Build us roads, not dams, say natives

G Vinod | November 19, 2012

Sarawak-based NGOs want the state government to put a halt to all dam projects.

KUALA LUMPUR: The Baram Dam project will destroy the heritage and livelihood of natives on the pretext of development for Sarawak, said a NGO.

Phillip Jau, chairman of the Baram Protection Action committee, said the state government must put a stop to the construction of the project.

He said this after submitting a memorandum to DAP secretary-general Lim Guan Eng at the old Parliament lobby. Also present were MPs Fuziah Salleh, Charles Santiago and John Fernandez.

“We are not against development but we don’t want this dam. We love our homes and rainforests. Build us roads like the ones in KL and we can bring progress to ourselves,” he said.

The Baram Dam, which is still in the planning stages, is set to flood an area of 412 square kilometres, affecting the lives of more than 20,000 people living in that area.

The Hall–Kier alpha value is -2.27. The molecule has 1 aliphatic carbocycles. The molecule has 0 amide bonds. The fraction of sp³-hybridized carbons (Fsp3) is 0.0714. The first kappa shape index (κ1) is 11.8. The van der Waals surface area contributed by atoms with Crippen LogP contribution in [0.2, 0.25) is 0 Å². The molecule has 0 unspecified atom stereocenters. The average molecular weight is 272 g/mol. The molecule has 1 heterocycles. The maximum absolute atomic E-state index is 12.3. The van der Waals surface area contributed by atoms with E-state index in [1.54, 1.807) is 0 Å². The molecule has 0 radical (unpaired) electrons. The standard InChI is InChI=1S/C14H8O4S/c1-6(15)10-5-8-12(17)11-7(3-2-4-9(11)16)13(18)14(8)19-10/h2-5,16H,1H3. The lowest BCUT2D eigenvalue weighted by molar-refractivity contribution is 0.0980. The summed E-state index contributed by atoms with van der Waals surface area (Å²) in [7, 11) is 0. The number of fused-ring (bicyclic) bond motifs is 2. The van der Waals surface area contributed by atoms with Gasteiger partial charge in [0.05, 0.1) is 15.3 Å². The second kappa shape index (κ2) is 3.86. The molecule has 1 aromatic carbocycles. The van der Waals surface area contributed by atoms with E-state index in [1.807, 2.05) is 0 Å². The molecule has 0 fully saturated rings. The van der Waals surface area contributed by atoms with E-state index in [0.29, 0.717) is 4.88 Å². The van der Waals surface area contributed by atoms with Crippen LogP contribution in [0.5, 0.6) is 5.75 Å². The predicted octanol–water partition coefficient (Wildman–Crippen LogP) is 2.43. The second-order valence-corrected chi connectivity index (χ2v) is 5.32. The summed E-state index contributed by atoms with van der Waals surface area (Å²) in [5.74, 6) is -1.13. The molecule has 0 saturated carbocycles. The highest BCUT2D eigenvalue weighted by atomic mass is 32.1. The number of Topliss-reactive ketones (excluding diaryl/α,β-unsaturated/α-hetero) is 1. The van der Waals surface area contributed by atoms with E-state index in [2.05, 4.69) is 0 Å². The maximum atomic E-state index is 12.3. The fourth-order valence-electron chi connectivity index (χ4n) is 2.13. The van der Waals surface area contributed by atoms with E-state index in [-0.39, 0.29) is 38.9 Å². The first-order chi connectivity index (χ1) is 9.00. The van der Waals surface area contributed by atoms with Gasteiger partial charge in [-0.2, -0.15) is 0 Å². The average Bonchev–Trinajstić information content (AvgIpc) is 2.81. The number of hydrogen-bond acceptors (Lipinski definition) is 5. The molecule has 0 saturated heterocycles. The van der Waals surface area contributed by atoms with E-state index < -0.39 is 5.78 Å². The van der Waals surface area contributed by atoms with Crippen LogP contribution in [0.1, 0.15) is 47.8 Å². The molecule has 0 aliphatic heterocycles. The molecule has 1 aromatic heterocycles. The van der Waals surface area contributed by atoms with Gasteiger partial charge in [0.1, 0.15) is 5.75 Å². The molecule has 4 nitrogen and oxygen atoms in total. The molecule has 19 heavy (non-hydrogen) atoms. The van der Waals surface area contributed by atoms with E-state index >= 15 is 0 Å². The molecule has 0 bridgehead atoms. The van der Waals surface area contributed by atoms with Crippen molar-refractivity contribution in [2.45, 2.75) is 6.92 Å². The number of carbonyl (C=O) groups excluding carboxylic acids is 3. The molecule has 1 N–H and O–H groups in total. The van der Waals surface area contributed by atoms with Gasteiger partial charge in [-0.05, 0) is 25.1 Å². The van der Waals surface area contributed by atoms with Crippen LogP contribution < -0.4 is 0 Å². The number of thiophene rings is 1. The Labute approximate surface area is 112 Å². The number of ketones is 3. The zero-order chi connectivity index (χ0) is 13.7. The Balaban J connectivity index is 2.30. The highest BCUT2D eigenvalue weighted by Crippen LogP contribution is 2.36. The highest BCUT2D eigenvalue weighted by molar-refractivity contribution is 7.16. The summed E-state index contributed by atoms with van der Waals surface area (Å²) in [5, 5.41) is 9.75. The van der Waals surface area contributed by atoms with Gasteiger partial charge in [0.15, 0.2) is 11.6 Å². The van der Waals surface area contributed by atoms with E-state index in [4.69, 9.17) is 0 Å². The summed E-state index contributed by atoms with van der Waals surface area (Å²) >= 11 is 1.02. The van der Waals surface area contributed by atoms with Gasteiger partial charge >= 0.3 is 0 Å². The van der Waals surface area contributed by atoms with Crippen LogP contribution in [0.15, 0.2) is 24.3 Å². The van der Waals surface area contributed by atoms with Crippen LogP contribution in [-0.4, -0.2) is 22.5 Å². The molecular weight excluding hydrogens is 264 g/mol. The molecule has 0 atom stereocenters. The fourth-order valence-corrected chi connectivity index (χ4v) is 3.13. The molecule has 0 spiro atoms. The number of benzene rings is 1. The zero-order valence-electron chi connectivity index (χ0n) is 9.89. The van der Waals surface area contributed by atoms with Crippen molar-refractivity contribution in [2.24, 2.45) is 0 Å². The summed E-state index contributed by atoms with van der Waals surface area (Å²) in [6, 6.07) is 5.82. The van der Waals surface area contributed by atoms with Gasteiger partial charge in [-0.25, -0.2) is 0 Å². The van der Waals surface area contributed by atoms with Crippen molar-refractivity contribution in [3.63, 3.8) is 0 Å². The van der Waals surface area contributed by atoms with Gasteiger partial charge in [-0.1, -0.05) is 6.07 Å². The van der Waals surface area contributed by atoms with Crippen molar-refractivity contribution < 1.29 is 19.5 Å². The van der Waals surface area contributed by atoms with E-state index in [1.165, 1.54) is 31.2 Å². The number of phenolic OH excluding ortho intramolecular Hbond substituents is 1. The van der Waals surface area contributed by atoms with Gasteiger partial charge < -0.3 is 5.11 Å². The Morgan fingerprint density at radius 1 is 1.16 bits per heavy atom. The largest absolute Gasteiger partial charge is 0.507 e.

Among the tribes that would be most affected are the Kenyah, Kayan and the Penans.

Natives’ consent not sought

Save Sarawak Rivers chairman Peter Kallang urged the government to scrap all 12 dam projects mooted under the Sarawak Corridor of Renewable Energy (Score) programme.

He also said that the Baram and the Murum dam projects were proven to have violated international standards on the treatment to indigenious people.

“And Malaysia is a signatory to the United Nations Declaration on the Rights of Indigenous Peoples (UNDRIP).

“The Penans and the Kenyah people had clearly stated that their consent was not sought by the authorities prior to approving the dam project,” said Kallang.

He also said that the Sarawak state government had not even informed the communities on their resettlement plan if the Baram dam is constructed.

“So we demand the government to resolve all this outstanding issue. The government must also abide by the people’s decision should they oppose the dam project,” said Kallang.

Meanwhile, Lim said that Pakatan Rakyat MPs were in support of the natives’ demands as the project is affecting the latter’s livelihood and heritage.

“It’s obvious the project is to profit a select few, not the people of Sarawak as a whole,” he said.


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